According to Governing Council member Gediminas Simkus, the European Central Bank does not need to fundamentally revise its assessment of the inflation forecast or accelerate policy tightening.

The Eurozone's monetary policy cannot be compared to that of the US or other jurisdictions "because the economic situation is different," the chief of the Lithuanian central bank said. This means that an increase in interest rates is not on the ECB's agenda, even as the Federal Reserve prepares for a hike in March.

"There is uncertainty, and I agree it has grown," Simkus said on Tuesday. "But I don't have any evidence that the projections have shifted so dramatically that we should start debating whether the inflation outlook has shifted far beyond our 2% target."

The central bank is under increasing pressure after Eurozone inflation hit a new high of 5% last month. Nonetheless, Simkus stated that recent events are "more or less in line with our expectations," even though risks are "to the upside."

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The ECB's policy path, which was last updated in December and predicts a slowdown in asset purchases through 2022, does not need to change "yet," he said.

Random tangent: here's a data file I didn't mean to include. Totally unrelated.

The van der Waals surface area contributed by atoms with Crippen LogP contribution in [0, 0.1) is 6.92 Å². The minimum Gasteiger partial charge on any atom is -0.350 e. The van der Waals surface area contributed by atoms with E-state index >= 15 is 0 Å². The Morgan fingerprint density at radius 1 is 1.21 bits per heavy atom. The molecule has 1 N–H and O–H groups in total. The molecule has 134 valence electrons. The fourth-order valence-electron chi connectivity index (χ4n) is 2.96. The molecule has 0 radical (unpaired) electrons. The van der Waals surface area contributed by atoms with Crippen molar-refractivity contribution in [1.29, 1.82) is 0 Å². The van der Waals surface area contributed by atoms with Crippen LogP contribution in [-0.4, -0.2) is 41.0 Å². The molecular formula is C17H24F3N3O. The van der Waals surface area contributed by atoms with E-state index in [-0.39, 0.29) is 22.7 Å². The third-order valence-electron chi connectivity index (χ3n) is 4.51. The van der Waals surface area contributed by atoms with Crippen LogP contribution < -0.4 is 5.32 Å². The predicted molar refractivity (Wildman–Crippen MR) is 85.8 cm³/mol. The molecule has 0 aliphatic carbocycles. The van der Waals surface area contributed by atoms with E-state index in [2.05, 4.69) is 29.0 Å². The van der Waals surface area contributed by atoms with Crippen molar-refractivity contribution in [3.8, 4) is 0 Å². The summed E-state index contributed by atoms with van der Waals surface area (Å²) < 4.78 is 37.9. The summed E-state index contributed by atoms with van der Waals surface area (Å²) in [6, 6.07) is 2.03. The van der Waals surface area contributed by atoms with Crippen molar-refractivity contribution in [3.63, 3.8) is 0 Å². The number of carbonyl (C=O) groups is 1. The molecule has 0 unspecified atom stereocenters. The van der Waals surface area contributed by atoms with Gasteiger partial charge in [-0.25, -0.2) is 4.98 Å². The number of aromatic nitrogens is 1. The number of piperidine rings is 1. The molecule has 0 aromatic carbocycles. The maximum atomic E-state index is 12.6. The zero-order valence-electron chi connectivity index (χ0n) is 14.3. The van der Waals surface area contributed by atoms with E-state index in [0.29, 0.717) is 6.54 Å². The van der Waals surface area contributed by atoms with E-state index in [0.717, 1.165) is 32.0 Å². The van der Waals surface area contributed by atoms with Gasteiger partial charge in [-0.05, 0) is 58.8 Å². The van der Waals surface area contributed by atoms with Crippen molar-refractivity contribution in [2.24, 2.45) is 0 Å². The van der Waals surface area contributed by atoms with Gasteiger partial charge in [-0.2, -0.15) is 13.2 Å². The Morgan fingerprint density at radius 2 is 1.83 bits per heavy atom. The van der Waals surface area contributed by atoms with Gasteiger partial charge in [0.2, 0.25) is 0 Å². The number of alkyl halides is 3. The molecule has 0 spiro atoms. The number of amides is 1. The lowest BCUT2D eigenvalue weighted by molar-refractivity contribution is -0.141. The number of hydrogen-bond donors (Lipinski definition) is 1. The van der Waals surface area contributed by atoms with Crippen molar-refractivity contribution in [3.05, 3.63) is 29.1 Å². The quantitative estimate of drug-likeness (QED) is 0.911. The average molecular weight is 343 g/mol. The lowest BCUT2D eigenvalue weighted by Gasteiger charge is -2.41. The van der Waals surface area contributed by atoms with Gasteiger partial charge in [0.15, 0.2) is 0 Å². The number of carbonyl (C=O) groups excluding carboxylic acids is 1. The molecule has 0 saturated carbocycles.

"If the question is what if the information changes and if the ECB is ready to act in response to the new economic situation, then my reply would be yes" he added.

According to Simkus, accurately predicting the economic outlook is becoming increasingly challenging. He called geopolitical tensions along Ukraine's borders "an even bigger uncertainty" than the coronavirus's Omicron variant.

He also stated that the ECB should end its asset-purchase programmes "shortly" before raising interest rates.

"I think it's crucial to retain that sequence from a credibility standpoint," he said. "However, I would avoid putting a number of days, weeks, or months on that time frame."